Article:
I spent time thinking of Sybella, especially her little hands, and I have stroked Jack's little toes, a larger version of Sybella's. I looked at Sybella's photos, just born, sleeping peacefully and ached for her. I worried for her. I wondered about her last moments. Was she scared, did she fight and struggle for her life or did she just go to sleep and not wake up? I freeze at the thought that she might have been scared and alone, wondering what was happening, while I, her mother, was probably doing something trivial like folding laundry or picking up toys, completely unaware that my daughter was dying.
I say to Kelvin that I wonder what today would have been like if she were here, like she should be, 5 weeks old (if she'd been born at term). I'd be breastfeeding, and probably reprimanding Jack to be gentle with his sister as he tried to pick her up. I'd be exhausted and sleep deprived, and knee-deep in laundry, snapping at Kelvin, most likely. As you do when you are overwhelmed by the day to day. It probably doesnt paint a pretty picture, the ordinary suburban predictability of a young family. But right now, it seems like bliss. I want boring, I want suburban, I want predictable. I want to be the quintessential mother, married, one son, one daughter who's biggest worry is what to make for dinner and how we will pay the car insurance. I dont want to be different, I dont want to stand out.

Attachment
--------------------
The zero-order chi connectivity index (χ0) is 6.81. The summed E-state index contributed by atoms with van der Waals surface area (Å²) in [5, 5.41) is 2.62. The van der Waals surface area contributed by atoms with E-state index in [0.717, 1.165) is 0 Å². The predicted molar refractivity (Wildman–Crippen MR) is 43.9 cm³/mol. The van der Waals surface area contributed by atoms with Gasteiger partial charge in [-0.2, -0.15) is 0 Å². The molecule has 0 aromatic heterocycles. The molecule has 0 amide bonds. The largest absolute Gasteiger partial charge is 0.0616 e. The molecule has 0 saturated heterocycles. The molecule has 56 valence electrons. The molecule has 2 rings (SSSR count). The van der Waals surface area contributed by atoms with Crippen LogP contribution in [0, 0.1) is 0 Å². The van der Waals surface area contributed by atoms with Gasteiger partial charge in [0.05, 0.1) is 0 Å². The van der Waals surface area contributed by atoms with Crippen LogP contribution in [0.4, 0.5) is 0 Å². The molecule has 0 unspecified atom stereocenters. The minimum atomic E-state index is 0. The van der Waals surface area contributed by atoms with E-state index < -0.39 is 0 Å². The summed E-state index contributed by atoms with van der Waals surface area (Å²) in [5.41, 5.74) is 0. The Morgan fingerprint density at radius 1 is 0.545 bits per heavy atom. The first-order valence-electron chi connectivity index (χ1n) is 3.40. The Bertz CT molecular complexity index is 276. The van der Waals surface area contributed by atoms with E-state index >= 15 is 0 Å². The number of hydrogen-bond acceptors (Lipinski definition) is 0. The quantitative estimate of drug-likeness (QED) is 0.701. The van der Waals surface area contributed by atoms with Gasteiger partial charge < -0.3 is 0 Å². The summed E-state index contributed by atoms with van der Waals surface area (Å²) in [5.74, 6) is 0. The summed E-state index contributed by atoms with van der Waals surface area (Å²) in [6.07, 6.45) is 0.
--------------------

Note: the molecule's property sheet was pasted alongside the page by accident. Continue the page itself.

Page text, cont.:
I dont want to be someone who's baby has died. But I am. For the rest of my life.
I just miss her. Sybella. I just miss her.